Choosing a Homeschool Method
There are several different methods for homeschooling. Most likely you already have a homeschool method in mind.
Here are a few questions to ask yourself when choosing a homeschool method:
- How do I want my homeschool to look?
- What are my goals for my homeschool?
- Do I have a parenting style? (relaxed, need for structure, etc)
- What is my child’s learning style? (Take a learning style quiz if you haven’t already)
These will all play important factors in choosing your homeschool method.
This post contains affiliate links. Read our full disclosure here.
The traditional homeschooling method is something that most newbie homeschoolers drift towards. Why?? Because it is familiar. For those of us who went to public school, traditional homeschooling feels comfortable because it is reflective of public school. When I first started homeschooling, I was determined to make my homeschool just like school at home. So, we started off using a traditional method. We later moved into Unit Studies then onto Charlotte Mason. So, sometimes your ideal homeschooling method will gradually evolve over time… and that’s ok. Start wherever you feel most comfortable.
Characteristics of the Traditional Method
- Traditional grade keeping
- Textbooks will most likely be geared toward class use.
- Lesson plans are usually completely done for the parent.
- Planning and prep needed for lessons.
- A lot of practice in each subject
- Traditional testing.
- Teachers manuals with grading keys
- May consist of online learning such as Monarch.
Curriculum Examples for the Traditional Homeschool Method
- BJU (Bob Jones University)
- Alpha and Omega
- Rod and Staff Arithmetic (set up for classroom use, but adaptable for homeschool)
Explore the Traditional Method further:
Traditional Homeschooling: What is it and How does it work?
Traditional Approach to Homeschool
The classical homeschool method is based on the trivium. The Grammar stage, the Logic stage, and the Rhetoric stage. Read more about Classical education here.
Classical Method Characteristics
- Living books
- Memorization of poems, psalms, etc.
- Teaching using the trivium
- Emphasis on Latin
- Learning vocabulary and roots in early years.
- Copywork and Narration
Curriculum Examples for the Classical Method
- Story of the World
- Classical Conversations
- First Language Lessons for the Well-Trained Mind
- A few more ideas here: Classical Curriculum
More Information on Classical Education
What is Classical Education?
Classical Christian Homeschooling
Charlotte Mason homeschooling is a method based on the educational philosophies of Charlotte Mason herself. This form of homeschooling is more relaxed than the Traditional method, but it is not lacking in structure. You can read a full description of Charlotte Mason Homeschooling here: What is the Charlotte Mason Method?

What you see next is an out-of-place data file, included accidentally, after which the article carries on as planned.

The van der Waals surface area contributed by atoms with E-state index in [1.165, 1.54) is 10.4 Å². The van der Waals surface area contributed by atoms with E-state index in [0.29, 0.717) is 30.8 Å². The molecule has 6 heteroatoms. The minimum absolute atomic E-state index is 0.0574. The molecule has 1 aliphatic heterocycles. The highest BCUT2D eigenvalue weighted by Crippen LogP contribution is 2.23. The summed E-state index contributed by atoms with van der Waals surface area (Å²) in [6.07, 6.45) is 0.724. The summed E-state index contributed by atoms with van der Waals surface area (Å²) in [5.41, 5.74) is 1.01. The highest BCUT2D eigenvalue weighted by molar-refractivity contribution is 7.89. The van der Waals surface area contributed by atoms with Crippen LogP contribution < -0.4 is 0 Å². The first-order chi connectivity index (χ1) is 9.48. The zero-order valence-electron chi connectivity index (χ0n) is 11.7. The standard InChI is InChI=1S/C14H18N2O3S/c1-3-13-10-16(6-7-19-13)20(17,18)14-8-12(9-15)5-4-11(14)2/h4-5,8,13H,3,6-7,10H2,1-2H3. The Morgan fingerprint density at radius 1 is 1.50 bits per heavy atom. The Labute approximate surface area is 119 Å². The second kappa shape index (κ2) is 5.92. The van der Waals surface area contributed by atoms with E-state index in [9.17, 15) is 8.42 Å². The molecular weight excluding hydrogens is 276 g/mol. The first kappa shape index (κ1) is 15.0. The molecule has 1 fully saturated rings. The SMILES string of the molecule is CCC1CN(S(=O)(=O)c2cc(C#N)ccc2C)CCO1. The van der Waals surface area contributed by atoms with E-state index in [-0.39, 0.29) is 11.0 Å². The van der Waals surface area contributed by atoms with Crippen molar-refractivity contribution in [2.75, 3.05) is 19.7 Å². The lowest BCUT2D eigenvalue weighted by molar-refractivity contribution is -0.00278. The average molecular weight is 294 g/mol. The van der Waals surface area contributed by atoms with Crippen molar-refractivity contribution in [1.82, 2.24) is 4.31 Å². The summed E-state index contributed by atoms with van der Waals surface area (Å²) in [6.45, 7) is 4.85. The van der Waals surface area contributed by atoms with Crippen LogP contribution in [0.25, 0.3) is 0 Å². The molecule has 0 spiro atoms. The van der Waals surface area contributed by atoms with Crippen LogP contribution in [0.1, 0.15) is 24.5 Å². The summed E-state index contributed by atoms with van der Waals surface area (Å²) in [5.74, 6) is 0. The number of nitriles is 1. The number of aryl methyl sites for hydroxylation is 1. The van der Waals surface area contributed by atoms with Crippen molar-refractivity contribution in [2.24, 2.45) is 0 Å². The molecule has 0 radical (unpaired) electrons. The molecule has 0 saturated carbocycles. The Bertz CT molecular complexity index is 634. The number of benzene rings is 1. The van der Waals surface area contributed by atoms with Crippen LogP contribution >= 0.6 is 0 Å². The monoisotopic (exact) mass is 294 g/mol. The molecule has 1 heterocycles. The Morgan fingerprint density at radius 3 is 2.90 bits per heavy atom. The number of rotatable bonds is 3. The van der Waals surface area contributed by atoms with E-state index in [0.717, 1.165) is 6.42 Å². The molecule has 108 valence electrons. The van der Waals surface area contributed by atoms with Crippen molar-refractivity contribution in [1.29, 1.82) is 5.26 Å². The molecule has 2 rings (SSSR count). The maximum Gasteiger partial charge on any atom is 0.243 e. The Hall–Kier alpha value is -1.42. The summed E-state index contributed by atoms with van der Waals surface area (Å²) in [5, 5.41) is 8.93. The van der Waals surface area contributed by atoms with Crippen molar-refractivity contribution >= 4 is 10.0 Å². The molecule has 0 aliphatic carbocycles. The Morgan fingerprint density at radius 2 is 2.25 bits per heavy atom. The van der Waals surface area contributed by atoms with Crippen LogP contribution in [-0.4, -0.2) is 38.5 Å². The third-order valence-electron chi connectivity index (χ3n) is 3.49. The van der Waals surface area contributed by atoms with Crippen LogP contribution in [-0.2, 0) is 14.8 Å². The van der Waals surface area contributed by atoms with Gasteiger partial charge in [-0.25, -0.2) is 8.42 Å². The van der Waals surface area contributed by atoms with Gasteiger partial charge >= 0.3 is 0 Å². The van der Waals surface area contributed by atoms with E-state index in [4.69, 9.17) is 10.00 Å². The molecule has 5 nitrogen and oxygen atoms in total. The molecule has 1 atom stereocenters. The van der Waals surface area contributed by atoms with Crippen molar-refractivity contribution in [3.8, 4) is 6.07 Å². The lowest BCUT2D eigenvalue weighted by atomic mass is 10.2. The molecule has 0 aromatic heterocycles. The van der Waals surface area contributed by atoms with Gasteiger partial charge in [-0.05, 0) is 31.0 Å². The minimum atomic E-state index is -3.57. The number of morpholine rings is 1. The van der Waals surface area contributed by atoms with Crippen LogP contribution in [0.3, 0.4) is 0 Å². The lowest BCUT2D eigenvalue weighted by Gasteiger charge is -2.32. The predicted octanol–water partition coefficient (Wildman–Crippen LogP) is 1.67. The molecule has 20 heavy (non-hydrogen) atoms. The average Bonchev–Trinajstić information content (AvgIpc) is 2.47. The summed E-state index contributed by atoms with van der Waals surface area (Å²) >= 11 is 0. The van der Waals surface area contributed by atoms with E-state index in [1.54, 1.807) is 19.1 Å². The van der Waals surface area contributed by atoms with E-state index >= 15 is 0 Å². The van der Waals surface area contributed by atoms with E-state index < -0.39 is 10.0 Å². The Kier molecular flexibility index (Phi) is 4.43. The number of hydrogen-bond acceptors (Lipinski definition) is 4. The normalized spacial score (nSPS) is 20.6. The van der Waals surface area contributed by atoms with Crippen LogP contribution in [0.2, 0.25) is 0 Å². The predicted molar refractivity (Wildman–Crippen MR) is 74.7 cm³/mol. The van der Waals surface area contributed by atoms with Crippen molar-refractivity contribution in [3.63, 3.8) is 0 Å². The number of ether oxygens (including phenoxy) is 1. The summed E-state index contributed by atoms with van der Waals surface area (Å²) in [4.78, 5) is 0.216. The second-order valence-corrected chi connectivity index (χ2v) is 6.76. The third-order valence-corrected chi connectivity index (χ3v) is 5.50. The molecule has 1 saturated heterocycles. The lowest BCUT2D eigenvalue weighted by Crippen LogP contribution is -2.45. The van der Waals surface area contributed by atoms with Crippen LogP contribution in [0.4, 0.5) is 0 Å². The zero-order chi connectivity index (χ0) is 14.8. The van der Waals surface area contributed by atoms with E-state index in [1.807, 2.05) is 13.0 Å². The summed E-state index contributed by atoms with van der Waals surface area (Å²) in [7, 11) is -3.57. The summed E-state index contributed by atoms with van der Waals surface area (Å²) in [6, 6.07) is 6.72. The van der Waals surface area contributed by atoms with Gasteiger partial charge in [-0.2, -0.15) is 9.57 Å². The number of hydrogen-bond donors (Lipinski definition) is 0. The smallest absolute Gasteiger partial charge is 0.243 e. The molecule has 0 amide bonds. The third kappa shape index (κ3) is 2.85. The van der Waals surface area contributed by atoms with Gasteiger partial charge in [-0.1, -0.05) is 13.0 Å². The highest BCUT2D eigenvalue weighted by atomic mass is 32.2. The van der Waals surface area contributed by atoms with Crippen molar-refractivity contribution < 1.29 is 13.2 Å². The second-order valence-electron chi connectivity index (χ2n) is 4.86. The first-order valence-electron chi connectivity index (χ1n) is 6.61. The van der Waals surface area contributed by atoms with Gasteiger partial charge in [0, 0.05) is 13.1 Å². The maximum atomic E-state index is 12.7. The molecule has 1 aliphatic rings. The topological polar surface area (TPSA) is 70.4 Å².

Characteristics of the Charlotte Mason Method
- Living books instead of textbooks and workbooks.
- Large variety of subjects for children
- Short and to the point lessons.
- Habit training
- Nature Studies
- Structured learning
- Outdoor life
- Copywork and Narration (Further Explanation)
Charlotte Mason Curriculum Examples
- Ambleside Online
- Living Books Curriculum
- Simply Charlotte Mason
- For More Curriculum suggestions read: 11 Complete Charlotte Mason Curriculums
More on Charlotte Mason:
The Ultimate Beginner’s Guide to Charlotte Mason
How We Use Charlotte Mason in our Homeschool
Simply Charlotte Mason Blog
There are a lot of people who believe that the Charlotte Mason homeschool method is like unschooling. However… these two are quite different. Unschooling is school without a formal structure. It focuses on child-led learning, and driven by their interests.
Characteristics of Unschooling
- No formal curriculum
- Child led learning
- Learning through daily life
- No set schedule or grading systems
- No curriculum is used in Unschooling.
Explore more on Unschooling:
If you are interested in learning more about Unschooling, I have linked a few helpful articles and Resources that can get you started!
What is Unschooling?
The Unit Study Method is learning through grouping your studies together across a theme. For example, you may choose a unit theme on the Titanic. Then your history, science, reading, art, and etc would have a connection to the Titanic.
Unit Study Characteristics
- Use of literature and/or living books
- Works for teach multiple age groups
- One topic carries over into multiple subjects
Curriculum for the Unit Study Method
My Father’s World
Exploring the Unit Study Method:
Unit Studies (This is a great resource! There is a lot of information here on Unit Studies)
Unit Studies by Amanda Bennet
The relaxed/eclectic method is usually a mixture of all the methods. If you are not 100% set on which method to choose, or each method has something you want to incorporate in your homeschool, this is the way to go.
Characteristics of a Relaxed/Eclectic Homeschool
- No one set method for homeschooling.
- Combination of all or a few of the methods.
- Laid back schedule
- Using whatever fits the need of your children.
- Good for first time homeschoolers!
Examples of Curriculum for Eclectic/Relaxed Homeschoolers
- Anything. This method is all about choosing whatever works best! Whether it be traditional textbooks for Math and Language Arts, Charlotte Mason for Science, and Classical for everything else. Or a choice to use textbooks for a few subjects and unschooling for the rest.
Further Explanation of Relaxed/Eclectic Homeschooling Methods
10 Reasons for our Relaxed Eclectic Homeschool Method
What is Eclectic Homeschooling?
How to Design an Eclectic Homeschooling Curriculum
Other Posts You May Like:
Homeschool How To’s: Getting Started
Plan Your Days Like a Boss!! Using the Flexible Black and White Planner!